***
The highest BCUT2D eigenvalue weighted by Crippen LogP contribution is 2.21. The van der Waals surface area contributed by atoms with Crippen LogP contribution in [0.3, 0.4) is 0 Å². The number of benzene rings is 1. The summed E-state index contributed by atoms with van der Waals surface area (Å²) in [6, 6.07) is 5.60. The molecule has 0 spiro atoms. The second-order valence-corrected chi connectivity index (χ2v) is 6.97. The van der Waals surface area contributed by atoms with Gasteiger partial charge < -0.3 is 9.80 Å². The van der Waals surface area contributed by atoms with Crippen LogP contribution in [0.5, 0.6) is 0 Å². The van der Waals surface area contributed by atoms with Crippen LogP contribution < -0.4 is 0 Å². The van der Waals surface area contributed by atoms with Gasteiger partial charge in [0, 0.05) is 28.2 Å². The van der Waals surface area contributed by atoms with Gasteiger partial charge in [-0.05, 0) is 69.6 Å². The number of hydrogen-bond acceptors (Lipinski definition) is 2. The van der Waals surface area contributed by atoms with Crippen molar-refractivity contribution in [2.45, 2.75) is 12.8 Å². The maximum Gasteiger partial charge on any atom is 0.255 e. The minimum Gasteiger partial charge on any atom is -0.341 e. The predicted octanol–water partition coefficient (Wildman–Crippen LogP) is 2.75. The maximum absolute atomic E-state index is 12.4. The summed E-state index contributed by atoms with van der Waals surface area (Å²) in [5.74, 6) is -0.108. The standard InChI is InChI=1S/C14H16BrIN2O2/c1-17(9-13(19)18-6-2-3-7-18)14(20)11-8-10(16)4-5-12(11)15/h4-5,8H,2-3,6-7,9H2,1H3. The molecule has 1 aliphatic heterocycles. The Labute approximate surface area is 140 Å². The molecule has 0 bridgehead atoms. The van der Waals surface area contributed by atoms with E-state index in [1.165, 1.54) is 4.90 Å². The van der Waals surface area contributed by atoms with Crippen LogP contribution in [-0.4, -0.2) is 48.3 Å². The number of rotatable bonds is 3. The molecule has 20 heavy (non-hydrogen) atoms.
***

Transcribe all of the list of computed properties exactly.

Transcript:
The highest BCUT2D eigenvalue weighted by Crippen LogP contribution is 2.21. The van der Waals surface area contributed by atoms with Crippen LogP contribution in [0.3, 0.4) is 0 Å². The number of benzene rings is 1. The summed E-state index contributed by atoms with van der Waals surface area (Å²) in [6, 6.07) is 5.60. The molecule has 0 spiro atoms. The second-order valence-corrected chi connectivity index (χ2v) is 6.97. The van der Waals surface area contributed by atoms with Gasteiger partial charge < -0.3 is 9.80 Å². The van der Waals surface area contributed by atoms with Crippen LogP contribution in [0.5, 0.6) is 0 Å². The van der Waals surface area contributed by atoms with Crippen LogP contribution < -0.4 is 0 Å². The van der Waals surface area contributed by atoms with Gasteiger partial charge in [0, 0.05) is 28.2 Å². The van der Waals surface area contributed by atoms with Gasteiger partial charge in [-0.05, 0) is 69.6 Å². The number of hydrogen-bond acceptors (Lipinski definition) is 2. The van der Waals surface area contributed by atoms with Crippen molar-refractivity contribution in [2.45, 2.75) is 12.8 Å². The maximum Gasteiger partial charge on any atom is 0.255 e. The minimum Gasteiger partial charge on any atom is -0.341 e. The predicted octanol–water partition coefficient (Wildman–Crippen LogP) is 2.75. The maximum absolute atomic E-state index is 12.4. The summed E-state index contributed by atoms with van der Waals surface area (Å²) in [5.74, 6) is -0.108. The standard InChI is InChI=1S/C14H16BrIN2O2/c1-17(9-13(19)18-6-2-3-7-18)14(20)11-8-10(16)4-5-12(11)15/h4-5,8H,2-3,6-7,9H2,1H3. The molecule has 1 aliphatic heterocycles. The Labute approximate surface area is 140 Å². The molecule has 0 bridgehead atoms. The van der Waals surface area contributed by atoms with E-state index in [1.165, 1.54) is 4.90 Å². The van der Waals surface area contributed by atoms with Crippen LogP contribution in [-0.4, -0.2) is 48.3 Å². The number of rotatable bonds is 3. The molecule has 20 heavy (non-hydrogen) atoms.